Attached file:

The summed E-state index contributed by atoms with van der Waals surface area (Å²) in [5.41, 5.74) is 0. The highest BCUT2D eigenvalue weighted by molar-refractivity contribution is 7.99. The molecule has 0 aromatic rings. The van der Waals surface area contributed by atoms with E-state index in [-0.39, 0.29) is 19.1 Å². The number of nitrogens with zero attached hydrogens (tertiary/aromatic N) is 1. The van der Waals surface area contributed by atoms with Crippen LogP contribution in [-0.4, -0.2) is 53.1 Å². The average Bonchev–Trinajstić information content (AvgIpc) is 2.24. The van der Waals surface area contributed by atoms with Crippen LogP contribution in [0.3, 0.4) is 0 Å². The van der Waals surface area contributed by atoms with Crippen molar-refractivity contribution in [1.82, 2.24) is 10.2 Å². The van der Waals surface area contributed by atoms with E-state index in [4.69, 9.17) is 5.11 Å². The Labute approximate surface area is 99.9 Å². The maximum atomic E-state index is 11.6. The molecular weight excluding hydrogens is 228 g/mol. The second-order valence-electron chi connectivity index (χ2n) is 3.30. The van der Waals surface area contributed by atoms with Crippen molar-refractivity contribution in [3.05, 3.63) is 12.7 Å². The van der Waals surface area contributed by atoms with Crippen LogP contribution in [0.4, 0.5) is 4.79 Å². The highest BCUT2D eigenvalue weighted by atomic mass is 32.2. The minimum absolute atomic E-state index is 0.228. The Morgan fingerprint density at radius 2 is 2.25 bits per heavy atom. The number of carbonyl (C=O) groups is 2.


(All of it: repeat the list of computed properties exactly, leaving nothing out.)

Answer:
The summed E-state index contributed by atoms with van der Waals surface area (Å²) in [5.41, 5.74) is 0. The highest BCUT2D eigenvalue weighted by molar-refractivity contribution is 7.99. The molecule has 0 aromatic rings. The van der Waals surface area contributed by atoms with E-state index in [-0.39, 0.29) is 19.1 Å². The number of nitrogens with zero attached hydrogens (tertiary/aromatic N) is 1. The van der Waals surface area contributed by atoms with Crippen LogP contribution in [-0.4, -0.2) is 53.1 Å². The average Bonchev–Trinajstić information content (AvgIpc) is 2.24. The van der Waals surface area contributed by atoms with Crippen LogP contribution in [0.3, 0.4) is 0 Å². The van der Waals surface area contributed by atoms with Crippen molar-refractivity contribution in [1.82, 2.24) is 10.2 Å². The van der Waals surface area contributed by atoms with E-state index in [4.69, 9.17) is 5.11 Å². The Labute approximate surface area is 99.9 Å². The maximum atomic E-state index is 11.6. The molecular weight excluding hydrogens is 228 g/mol. The second-order valence-electron chi connectivity index (χ2n) is 3.30. The van der Waals surface area contributed by atoms with Crippen molar-refractivity contribution in [3.05, 3.63) is 12.7 Å². The van der Waals surface area contributed by atoms with Crippen LogP contribution in [0.4, 0.5) is 4.79 Å². The highest BCUT2D eigenvalue weighted by atomic mass is 32.2. The minimum absolute atomic E-state index is 0.228. The Morgan fingerprint density at radius 2 is 2.25 bits per heavy atom. The number of carbonyl (C=O) groups is 2.